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about shaun

Originally from Yorkshire, Shaun has over 30 years of experience in fine dining. Leaving home at 16, Shaun honed his skills at The Mayfair Hotel in London, before heading over to Jersey where he spent the majority of his career.

Achieving his first Michelin star in 2005, Shaun opened his own highly-acclaimed restaurant, Ormer in St Hellier as well as Ormer Mayfair in London. You may have spotted Shaun on your television over the years, appearing in various TV programs including the 2017 Masterchef when his Ormer Mayfair restaurant was featured as a location for the programme.

Today, Shaun is head chef at Shaun Rankin at Grantley Hall, where he showcases locally grown and sourced ingredients, including Farmison & Co beef. Working with Shaun and Grantley Hall, we're supplying the very best of Yorkshire produce for his menu. Shaun is passionate about the breeds our farmers rear and the traditional methods they use, as well as reducing the number of food miles from field to fork.

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we asked shaun a few questions...

Where did you learn to cook?

You never stop learning to cook, and that I am still doing. I left home when I was 16, went to London and I did a 3 year apprentice at the Mayfair Ritz Savoy. From there I came back to Yorkshire and worked in a place called the Black Bull in Moulton, at that time it was the best restaurant in the north. I carried on there and ended up going to Jersey when I was 20.

What inspired you to learn to cook?

Mum. Sounds cliché but I cooked with my mum since early ages. When I was 10 or 11 I was making Yorkshire puddings, Sunday roasts, we made plate pies together, you name it.

Which chefs do you take inspiration from?

When I was younger there were lots, now, I don't know, it's not so much who inspired me it's who's your peers really, who you look up to, people like Thomas Keller French Laundry, you know great chefs like the Roux Brothers, I don't know anymore really. Growing up a bit of Marco, Marco Pierre White.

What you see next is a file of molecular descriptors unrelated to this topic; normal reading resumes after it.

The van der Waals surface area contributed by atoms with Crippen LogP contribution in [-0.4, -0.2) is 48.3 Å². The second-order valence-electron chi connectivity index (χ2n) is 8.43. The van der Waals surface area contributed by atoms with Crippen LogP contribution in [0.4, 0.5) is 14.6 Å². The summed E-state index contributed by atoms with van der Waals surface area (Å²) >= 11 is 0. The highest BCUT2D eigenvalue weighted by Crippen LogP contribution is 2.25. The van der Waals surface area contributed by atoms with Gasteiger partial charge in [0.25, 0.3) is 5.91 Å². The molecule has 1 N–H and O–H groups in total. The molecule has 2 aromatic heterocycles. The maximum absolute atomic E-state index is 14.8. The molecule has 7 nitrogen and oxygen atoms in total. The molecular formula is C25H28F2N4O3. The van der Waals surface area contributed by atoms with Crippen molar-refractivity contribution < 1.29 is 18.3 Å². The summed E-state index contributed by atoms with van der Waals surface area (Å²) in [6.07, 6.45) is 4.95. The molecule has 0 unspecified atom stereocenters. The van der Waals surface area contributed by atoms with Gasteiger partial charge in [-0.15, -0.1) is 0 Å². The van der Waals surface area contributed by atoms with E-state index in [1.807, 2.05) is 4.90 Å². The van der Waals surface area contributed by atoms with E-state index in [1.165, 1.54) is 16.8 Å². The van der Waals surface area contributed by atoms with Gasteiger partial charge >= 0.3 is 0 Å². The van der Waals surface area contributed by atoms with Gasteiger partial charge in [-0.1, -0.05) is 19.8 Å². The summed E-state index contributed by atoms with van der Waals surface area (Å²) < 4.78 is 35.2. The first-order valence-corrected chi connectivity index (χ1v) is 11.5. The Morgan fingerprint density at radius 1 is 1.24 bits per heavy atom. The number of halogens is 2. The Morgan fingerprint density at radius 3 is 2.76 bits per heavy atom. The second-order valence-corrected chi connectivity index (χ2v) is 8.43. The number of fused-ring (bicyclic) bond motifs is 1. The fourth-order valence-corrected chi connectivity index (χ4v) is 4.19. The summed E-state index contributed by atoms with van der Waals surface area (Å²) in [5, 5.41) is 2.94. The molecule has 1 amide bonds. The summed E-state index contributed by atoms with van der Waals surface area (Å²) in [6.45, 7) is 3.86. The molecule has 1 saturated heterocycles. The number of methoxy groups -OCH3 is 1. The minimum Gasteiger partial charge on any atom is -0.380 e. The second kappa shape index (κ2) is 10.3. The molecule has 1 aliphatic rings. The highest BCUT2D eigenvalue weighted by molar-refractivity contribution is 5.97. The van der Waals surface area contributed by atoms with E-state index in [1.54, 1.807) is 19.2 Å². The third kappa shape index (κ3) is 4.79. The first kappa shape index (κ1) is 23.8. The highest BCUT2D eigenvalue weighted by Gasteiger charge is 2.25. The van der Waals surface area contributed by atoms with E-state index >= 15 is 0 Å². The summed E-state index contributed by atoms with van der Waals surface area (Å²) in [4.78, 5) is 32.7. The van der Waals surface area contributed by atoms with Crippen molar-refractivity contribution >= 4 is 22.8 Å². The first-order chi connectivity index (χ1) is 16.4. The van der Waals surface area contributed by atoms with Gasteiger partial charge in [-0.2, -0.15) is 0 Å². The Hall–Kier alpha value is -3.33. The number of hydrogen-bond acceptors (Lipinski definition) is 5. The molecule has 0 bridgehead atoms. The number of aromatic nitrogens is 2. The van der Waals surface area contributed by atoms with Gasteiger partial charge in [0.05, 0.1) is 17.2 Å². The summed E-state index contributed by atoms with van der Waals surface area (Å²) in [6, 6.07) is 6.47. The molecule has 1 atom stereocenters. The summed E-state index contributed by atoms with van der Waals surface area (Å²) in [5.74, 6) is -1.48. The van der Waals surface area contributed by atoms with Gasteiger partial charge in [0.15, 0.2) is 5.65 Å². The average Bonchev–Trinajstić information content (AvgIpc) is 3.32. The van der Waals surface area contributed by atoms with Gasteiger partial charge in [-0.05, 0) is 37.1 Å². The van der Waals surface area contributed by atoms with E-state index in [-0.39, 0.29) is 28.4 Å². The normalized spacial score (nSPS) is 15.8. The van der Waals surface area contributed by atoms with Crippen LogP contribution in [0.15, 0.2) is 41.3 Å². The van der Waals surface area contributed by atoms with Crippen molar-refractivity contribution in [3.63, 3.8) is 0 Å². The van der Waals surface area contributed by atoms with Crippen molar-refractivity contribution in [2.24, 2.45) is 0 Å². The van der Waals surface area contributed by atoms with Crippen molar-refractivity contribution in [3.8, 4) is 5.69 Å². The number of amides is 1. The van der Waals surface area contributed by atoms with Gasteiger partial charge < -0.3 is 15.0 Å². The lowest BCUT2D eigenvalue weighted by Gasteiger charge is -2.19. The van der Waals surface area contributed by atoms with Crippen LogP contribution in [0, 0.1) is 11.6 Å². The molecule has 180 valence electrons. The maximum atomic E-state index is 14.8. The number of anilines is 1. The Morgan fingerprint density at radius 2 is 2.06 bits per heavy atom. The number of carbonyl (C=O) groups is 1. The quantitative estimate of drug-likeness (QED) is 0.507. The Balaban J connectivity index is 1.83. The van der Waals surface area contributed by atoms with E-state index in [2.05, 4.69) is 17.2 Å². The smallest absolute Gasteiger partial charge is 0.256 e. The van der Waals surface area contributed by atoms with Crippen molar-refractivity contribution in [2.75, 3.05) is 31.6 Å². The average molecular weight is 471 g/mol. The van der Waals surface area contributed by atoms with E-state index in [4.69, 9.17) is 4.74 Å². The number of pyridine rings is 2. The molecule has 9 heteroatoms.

what would be a brief description of your style of cooking?

So it's based around combinations, flavours and textures with seasonal ingredients. Always seasonal, always British, especially now. We don't use anything in this restaurant that's from outside of the UK.

What does eating seasonally mean to you?

Now, you start to understand a bit more about what's going on. You're more in touch with growing, farmers, the aspect of community spirit, also sustainability and carbon footprint. We've done this for a long time, wherever I've been in the world I've always used the ingredients available in that local area.

Do you have a favourite season for cooking in?

All of them really. Spring is great, it starts the year, everything comes alive, I always look forward to spring lamb.

Three store cupboard essentials?

Maldon salt, butter, rapeseed oil, or eggs. You can do a lot with those three things.

Favourite seasonal ingredient, what and why?

Wild garlic, just now walking through the woods you get that lovely aroma, distinctive smell. There's so much you can do with it, and the best part - it's free.

a moment in your career as a chef that stands out?

When I won my first Michelin star in 2005. I'm 50 now, I'll let you do the math.

What's your guilty pleasure (food or drink?)

Chinese takeaway. Salt and pepper ribs always. I do make them myself sometimes. And drink wise, Aperol Spritz, but never together.

Who would be your dream dinner party guest and why?

Oh gosh, it would have to be David Attenborough. I've had 10 minutes in his company a long time ago in Jersey, he was supporting a wildlife trust there. Fascinating guy.